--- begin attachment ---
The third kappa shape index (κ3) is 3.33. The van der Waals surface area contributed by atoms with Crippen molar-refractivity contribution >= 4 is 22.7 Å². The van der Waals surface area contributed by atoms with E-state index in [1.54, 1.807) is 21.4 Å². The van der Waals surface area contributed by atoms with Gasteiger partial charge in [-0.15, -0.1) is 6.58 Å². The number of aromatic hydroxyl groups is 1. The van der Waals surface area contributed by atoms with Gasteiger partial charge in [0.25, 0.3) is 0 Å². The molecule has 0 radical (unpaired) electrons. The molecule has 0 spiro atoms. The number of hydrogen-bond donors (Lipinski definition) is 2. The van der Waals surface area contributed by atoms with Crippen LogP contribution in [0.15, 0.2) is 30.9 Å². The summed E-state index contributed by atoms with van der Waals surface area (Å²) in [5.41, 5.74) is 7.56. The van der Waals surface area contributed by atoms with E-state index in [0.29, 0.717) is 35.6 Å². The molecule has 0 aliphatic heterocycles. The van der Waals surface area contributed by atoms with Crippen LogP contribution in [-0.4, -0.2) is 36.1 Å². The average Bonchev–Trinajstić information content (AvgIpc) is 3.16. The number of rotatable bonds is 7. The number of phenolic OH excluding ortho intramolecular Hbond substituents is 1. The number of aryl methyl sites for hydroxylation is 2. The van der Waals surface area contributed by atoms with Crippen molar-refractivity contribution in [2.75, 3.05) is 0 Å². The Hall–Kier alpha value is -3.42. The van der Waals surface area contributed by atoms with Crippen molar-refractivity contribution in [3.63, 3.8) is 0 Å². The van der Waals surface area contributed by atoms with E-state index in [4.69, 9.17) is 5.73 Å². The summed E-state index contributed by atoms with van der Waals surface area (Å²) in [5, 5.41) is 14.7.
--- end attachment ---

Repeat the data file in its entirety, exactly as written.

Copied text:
The third kappa shape index (κ3) is 3.33. The van der Waals surface area contributed by atoms with Crippen molar-refractivity contribution >= 4 is 22.7 Å². The van der Waals surface area contributed by atoms with E-state index in [1.54, 1.807) is 21.4 Å². The van der Waals surface area contributed by atoms with Gasteiger partial charge in [-0.15, -0.1) is 6.58 Å². The number of aromatic hydroxyl groups is 1. The van der Waals surface area contributed by atoms with Gasteiger partial charge in [0.25, 0.3) is 0 Å². The molecule has 0 radical (unpaired) electrons. The molecule has 0 spiro atoms. The number of hydrogen-bond donors (Lipinski definition) is 2. The van der Waals surface area contributed by atoms with Crippen LogP contribution in [0.15, 0.2) is 30.9 Å². The summed E-state index contributed by atoms with van der Waals surface area (Å²) in [5.41, 5.74) is 7.56. The van der Waals surface area contributed by atoms with E-state index in [0.29, 0.717) is 35.6 Å². The molecule has 0 aliphatic heterocycles. The van der Waals surface area contributed by atoms with Crippen LogP contribution in [-0.4, -0.2) is 36.1 Å². The average Bonchev–Trinajstić information content (AvgIpc) is 3.16. The number of rotatable bonds is 7. The number of phenolic OH excluding ortho intramolecular Hbond substituents is 1. The number of aryl methyl sites for hydroxylation is 2. The van der Waals surface area contributed by atoms with Crippen molar-refractivity contribution in [2.75, 3.05) is 0 Å². The Hall–Kier alpha value is -3.42. The van der Waals surface area contributed by atoms with Crippen molar-refractivity contribution in [3.63, 3.8) is 0 Å². The van der Waals surface area contributed by atoms with E-state index in [4.69, 9.17) is 5.73 Å². The summed E-state index contributed by atoms with van der Waals surface area (Å²) in [5, 5.41) is 14.7.